Definition of feuilleton
1 : a part of a European newspaper or magazine devoted to material designed to entertain the general reader
2 : something (such as an installment of a novel) printed in a feuilleton
3a : a novel printed in installmentsb : a work of fiction catering to popular taste
4 : a short literary composition often having a familiar tone and reminiscent content
feuilletonismplay \ˌfə-yə-ˈtō(ⁿ)-ˌni-zəm, ˌfər- ˌfœ-\ noun
feuilletonistplay \ˌfə-yə-ˈtō(ⁿ)-nist, ˌfər- ˌfœ\ noun
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Recent Examples of feuilleton from the Web
At the heart of the famously archconservative FAZ is the feuilleton page, where Germany's intellectuals have long debated obscure points of 19th-century philosophy, the German soul, and the cultural legacy of Christendom.
These example sentences are selected automatically from various online news sources to reflect current usage of the word 'feuilleton'. Views expressed in the examples do not represent the opinion of Merriam-Webster or its editors. Send us feedback.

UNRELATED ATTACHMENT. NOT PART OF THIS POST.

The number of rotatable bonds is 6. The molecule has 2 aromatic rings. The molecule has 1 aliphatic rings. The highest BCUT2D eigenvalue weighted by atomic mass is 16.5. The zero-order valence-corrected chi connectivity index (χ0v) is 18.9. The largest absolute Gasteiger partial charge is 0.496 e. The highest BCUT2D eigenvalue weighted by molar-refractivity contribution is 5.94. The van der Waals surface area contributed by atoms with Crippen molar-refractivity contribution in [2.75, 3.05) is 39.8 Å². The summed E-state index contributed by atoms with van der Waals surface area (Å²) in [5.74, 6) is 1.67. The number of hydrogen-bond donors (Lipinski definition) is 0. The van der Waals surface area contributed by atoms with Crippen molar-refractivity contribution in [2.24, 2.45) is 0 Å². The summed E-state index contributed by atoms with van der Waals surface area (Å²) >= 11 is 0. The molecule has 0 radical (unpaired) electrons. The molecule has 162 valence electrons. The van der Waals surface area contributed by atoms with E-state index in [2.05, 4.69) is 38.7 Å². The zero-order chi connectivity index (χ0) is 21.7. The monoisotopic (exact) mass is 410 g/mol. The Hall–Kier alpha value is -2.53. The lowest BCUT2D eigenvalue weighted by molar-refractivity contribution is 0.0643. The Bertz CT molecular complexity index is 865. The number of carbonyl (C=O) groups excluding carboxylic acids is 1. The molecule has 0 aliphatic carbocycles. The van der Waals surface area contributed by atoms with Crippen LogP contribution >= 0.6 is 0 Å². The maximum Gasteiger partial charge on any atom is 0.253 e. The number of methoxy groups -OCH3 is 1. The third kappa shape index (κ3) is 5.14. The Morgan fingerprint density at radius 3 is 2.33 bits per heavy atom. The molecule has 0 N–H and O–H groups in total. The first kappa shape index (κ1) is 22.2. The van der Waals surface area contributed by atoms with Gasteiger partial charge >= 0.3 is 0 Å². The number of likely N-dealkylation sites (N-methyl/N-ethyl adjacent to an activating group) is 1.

Did You Know?
The feuilleton originated in French newspapers as a supplement sectioned out from the main news stories. Although found in the political section of the newspaper, the feuilleton typically included material on non-political subjects, such as art, literature, or fashion. Fiction was sometimes included as well. The word is a diminutive of the French feuillet, meaning "sheet of paper," and ultimately derives from Latin folium, meaning "leaf." From this source English acquired "folio" (which can refer to a page, or leaf, of a book or manuscript) and "foliage" (meaning "a mass of leaves").
Origin and Etymology of feuilleton
French, from feuillet sheet of paper, from Old French foillet, diminutive of foille leaf — more at foil
First Known Use: 1845
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